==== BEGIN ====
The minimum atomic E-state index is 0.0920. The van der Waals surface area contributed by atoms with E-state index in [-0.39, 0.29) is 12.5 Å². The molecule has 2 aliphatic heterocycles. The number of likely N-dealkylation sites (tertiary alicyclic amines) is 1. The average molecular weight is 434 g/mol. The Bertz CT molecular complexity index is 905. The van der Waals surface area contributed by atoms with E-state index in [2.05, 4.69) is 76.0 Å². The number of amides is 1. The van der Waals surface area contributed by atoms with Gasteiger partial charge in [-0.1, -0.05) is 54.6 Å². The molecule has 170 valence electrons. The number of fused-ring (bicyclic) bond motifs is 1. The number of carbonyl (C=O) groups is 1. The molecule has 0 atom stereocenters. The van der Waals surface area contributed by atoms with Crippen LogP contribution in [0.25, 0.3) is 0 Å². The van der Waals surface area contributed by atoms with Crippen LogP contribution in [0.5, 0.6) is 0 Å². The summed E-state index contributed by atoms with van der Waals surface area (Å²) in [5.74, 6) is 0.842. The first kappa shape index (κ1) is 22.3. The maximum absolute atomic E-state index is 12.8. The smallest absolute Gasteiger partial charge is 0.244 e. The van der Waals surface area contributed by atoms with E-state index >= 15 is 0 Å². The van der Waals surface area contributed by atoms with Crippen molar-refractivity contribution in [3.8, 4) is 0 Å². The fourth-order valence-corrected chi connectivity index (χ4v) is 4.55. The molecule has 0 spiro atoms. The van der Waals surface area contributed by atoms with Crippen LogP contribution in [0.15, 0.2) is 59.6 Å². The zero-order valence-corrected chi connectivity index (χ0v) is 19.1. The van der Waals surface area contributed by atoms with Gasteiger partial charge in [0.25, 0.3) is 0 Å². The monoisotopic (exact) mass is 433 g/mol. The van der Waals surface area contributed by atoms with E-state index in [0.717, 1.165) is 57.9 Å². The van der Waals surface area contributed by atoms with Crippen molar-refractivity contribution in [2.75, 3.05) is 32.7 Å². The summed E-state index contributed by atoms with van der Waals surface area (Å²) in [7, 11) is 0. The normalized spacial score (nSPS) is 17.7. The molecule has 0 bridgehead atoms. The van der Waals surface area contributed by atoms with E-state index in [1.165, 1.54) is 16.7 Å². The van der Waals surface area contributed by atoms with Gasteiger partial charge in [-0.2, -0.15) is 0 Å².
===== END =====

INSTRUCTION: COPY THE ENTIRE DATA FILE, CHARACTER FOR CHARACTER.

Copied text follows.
The minimum atomic E-state index is 0.0920. The van der Waals surface area contributed by atoms with E-state index in [-0.39, 0.29) is 12.5 Å². The molecule has 2 aliphatic heterocycles. The number of likely N-dealkylation sites (tertiary alicyclic amines) is 1. The average molecular weight is 434 g/mol. The Bertz CT molecular complexity index is 905. The van der Waals surface area contributed by atoms with E-state index in [2.05, 4.69) is 76.0 Å². The number of amides is 1. The van der Waals surface area contributed by atoms with Gasteiger partial charge in [-0.1, -0.05) is 54.6 Å². The molecule has 170 valence electrons. The number of fused-ring (bicyclic) bond motifs is 1. The number of carbonyl (C=O) groups is 1. The molecule has 0 atom stereocenters. The van der Waals surface area contributed by atoms with Crippen LogP contribution in [0.25, 0.3) is 0 Å². The van der Waals surface area contributed by atoms with Crippen LogP contribution in [0.5, 0.6) is 0 Å². The summed E-state index contributed by atoms with van der Waals surface area (Å²) in [5.74, 6) is 0.842. The first kappa shape index (κ1) is 22.3. The maximum absolute atomic E-state index is 12.8. The smallest absolute Gasteiger partial charge is 0.244 e. The van der Waals surface area contributed by atoms with E-state index >= 15 is 0 Å². The van der Waals surface area contributed by atoms with Crippen molar-refractivity contribution in [3.8, 4) is 0 Å². The fourth-order valence-corrected chi connectivity index (χ4v) is 4.55. The molecule has 0 spiro atoms. The van der Waals surface area contributed by atoms with Crippen LogP contribution in [0.15, 0.2) is 59.6 Å². The zero-order valence-corrected chi connectivity index (χ0v) is 19.1. The van der Waals surface area contributed by atoms with Gasteiger partial charge in [0.25, 0.3) is 0 Å². The monoisotopic (exact) mass is 433 g/mol. The van der Waals surface area contributed by atoms with E-state index in [0.717, 1.165) is 57.9 Å². The van der Waals surface area contributed by atoms with Crippen molar-refractivity contribution in [2.75, 3.05) is 32.7 Å². The summed E-state index contributed by atoms with van der Waals surface area (Å²) in [7, 11) is 0. The normalized spacial score (nSPS) is 17.7. The molecule has 0 bridgehead atoms. The van der Waals surface area contributed by atoms with E-state index in [1.165, 1.54) is 16.7 Å². The van der Waals surface area contributed by atoms with Gasteiger partial charge in [-0.2, -0.15) is 0 Å².